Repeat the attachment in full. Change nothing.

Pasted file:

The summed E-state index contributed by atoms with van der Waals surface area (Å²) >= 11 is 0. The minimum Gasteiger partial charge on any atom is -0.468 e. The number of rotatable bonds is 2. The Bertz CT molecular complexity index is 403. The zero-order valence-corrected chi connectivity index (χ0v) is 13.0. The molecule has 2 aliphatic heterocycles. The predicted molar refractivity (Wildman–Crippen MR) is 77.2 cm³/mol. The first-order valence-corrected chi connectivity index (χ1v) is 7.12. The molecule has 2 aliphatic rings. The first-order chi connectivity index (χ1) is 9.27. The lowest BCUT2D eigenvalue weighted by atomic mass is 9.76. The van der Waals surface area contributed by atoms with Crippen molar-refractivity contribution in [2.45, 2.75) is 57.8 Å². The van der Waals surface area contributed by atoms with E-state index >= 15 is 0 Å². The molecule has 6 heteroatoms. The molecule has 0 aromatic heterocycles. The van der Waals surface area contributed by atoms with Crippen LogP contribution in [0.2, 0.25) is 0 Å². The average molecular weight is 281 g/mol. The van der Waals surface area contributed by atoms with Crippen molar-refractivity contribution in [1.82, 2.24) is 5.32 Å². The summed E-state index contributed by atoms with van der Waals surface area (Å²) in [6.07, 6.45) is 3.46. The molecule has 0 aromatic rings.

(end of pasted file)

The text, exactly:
The summed E-state index contributed by atoms with van der Waals surface area (Å²) >= 11 is 0. The minimum Gasteiger partial charge on any atom is -0.468 e. The number of rotatable bonds is 2. The Bertz CT molecular complexity index is 403. The zero-order valence-corrected chi connectivity index (χ0v) is 13.0. The molecule has 2 aliphatic heterocycles. The predicted molar refractivity (Wildman–Crippen MR) is 77.2 cm³/mol. The first-order valence-corrected chi connectivity index (χ1v) is 7.12. The molecule has 2 aliphatic rings. The first-order chi connectivity index (χ1) is 9.27. The lowest BCUT2D eigenvalue weighted by atomic mass is 9.76. The van der Waals surface area contributed by atoms with Crippen molar-refractivity contribution in [2.45, 2.75) is 57.8 Å². The van der Waals surface area contributed by atoms with E-state index >= 15 is 0 Å². The molecule has 6 heteroatoms. The molecule has 0 aromatic heterocycles. The van der Waals surface area contributed by atoms with Crippen LogP contribution in [0.2, 0.25) is 0 Å². The average molecular weight is 281 g/mol. The van der Waals surface area contributed by atoms with Crippen molar-refractivity contribution in [1.82, 2.24) is 5.32 Å². The summed E-state index contributed by atoms with van der Waals surface area (Å²) in [6.07, 6.45) is 3.46. The molecule has 0 aromatic rings.